The $75 billion mortgage relief program President Barack Obama announced Feb. 18 is completely voluntary on the part of the banks, and uses public dollars to subsidize the inflated payments homeowners must make to keep up with their mortgages. Under the plan, lenders who participate must reduce mortgage payments to no more than 31 percent of a borrower’s income with the government making up the difference between the old payments and the new.
In Obama’s version of help, the predatory lender gets subsidized by his individual victim and, by you, the taxpayer.
Giving struggling homeowners access to a much bolder remedy known as a “cram-down” is required to reverse the vast transfer of wealth upward the sub-prime lending crisis represents.
Prior to a 1993 Supreme Court decision (Nobelman v. American Savings Bank), bankruptcy judges had the power to modify the repayment terms of a mortgage when the value of the house was less than what was still owed (“underwater”). Since 1993, residential mortgages on a principal residence have been the only loan that could not be modified by a bankruptcy judge. Landlords, owners of yachts or second-home owners were entitled to cram down any liens on these items if they filed bankruptcy. They could strip off any amount of debt that exceeded the market value of the asset. Thus, bankruptcy judges had the discretion to adjust a debt load in response to loss of value.
Fierce opposition from Wall Street has previously stymied legislation that would permit judicial modification of mortgages (a more delicate phrasing than “cram-down”).
Beginning in 2002, mortgage-backed securities became the darling of Wall Street. HSBC, the subprime giant, issued or underwrote $200 billion in securities backed by subprime lending between 2002 and 2006. Deutsche Bank underwrote $120 billion in that same time period. Citigroup’s share was $166 billion, according to a 2008 lawsuit the city of Cleveland, Ohio, filed against predatory lenders.
By 2003, Wall Street was aggressively searching for borrowers who would accept subprime mortgages because the rate of return was so much higher than from conforming 30-year fixed-rate mortgages that required a down payment.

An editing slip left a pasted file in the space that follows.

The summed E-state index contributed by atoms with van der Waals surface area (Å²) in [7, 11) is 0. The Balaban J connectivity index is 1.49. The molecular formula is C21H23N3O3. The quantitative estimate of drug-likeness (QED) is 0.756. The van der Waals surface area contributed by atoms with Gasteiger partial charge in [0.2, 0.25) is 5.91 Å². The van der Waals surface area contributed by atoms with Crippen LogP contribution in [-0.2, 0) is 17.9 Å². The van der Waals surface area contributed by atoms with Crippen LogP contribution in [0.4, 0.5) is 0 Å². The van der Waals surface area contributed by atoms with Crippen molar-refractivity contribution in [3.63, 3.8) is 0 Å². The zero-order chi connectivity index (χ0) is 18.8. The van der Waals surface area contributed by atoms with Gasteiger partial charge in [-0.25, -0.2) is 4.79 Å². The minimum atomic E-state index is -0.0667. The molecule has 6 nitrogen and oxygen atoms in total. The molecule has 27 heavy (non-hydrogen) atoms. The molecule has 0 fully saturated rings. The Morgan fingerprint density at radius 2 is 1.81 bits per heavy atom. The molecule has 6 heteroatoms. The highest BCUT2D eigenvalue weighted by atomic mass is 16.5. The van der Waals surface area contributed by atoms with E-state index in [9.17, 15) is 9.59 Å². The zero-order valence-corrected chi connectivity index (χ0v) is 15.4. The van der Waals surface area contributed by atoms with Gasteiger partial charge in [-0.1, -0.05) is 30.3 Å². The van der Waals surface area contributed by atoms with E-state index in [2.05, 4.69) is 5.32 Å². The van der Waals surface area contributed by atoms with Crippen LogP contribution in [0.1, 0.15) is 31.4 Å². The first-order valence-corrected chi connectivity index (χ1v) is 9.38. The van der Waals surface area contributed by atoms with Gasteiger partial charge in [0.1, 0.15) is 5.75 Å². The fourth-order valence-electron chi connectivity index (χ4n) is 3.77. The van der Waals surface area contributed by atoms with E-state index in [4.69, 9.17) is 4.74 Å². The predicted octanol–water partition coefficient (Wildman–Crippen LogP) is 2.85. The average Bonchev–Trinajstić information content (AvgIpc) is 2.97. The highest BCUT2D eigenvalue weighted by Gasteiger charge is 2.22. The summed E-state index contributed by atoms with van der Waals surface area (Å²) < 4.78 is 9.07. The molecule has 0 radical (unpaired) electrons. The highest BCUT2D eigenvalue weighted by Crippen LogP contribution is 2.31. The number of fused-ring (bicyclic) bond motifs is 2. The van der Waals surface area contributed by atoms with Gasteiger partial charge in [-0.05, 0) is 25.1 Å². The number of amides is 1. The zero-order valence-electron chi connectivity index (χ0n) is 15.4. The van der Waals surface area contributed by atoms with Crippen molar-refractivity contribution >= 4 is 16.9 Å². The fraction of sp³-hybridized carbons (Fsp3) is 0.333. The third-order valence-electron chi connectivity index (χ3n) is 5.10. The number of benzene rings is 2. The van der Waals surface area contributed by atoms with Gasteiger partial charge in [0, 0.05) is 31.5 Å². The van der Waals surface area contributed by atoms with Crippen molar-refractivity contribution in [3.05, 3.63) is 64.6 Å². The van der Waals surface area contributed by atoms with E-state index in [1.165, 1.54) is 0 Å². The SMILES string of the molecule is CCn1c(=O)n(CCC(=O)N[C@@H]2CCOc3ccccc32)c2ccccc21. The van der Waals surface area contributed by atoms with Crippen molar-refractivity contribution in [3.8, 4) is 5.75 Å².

“The big demand was not so much on the part of the borrowers as it was on the part of the suppliers who were giving loans which really most people couldn’t afford,” said then-U.S. Federal Reserve Chairman Alan Greenspan. “We created something which was unsustainable. If it weren’t for securitization, the subprime loan market would have been much smaller.”
But reviving cramdown would allow 8.1 million homeowners who are likely to face foreclosure in the next five years to remain in their homes and pay back only what the house is actually worth. Unlike Obama’s plan, it would not cost the government a penny. And if the legislation even looked like it had a chance of passing, it would open the floodgates to true, sustainable voluntary mortgage modification, outside of bankruptcy. Consider this: as of October 2008, only 3.5 percent of delinquent subprime loans were voluntarily reformed by lenders. One professor who studied the issue found that of 3.5 million modifications, less than one-third actually lowered the monthly payment. Two-thirds kept the payments the same, or increased them, to cover missed payments. The result is re-default. It is only the threat of judicial modification that forces the lender to be reasonable.
Since the Wall Street bailout, Citigroup has said it would accept cramdown, provided it was only applied retroactively. It wants assurances that it can issue new mortgages that would not become subject to judicial modification. The other subprime lending giant banks, Wells Fargo, Bank of America and JPMorgan Chase, have not dropped their opposition.
In his Feb. 18 announcement, President Obama called upon Congress to amend the bankruptcy law to permit cramdown for underwater homeowners. Only cramdown would begin to restore a measure of the ill-gotten gains that Wall Street acquired at the expense of Black and Latino homeowners who were the primary victims of the subprime scam.
The People’s Lawyer is a project of the NYC chapter of the National Lawyers Guild (nlgnyc.org).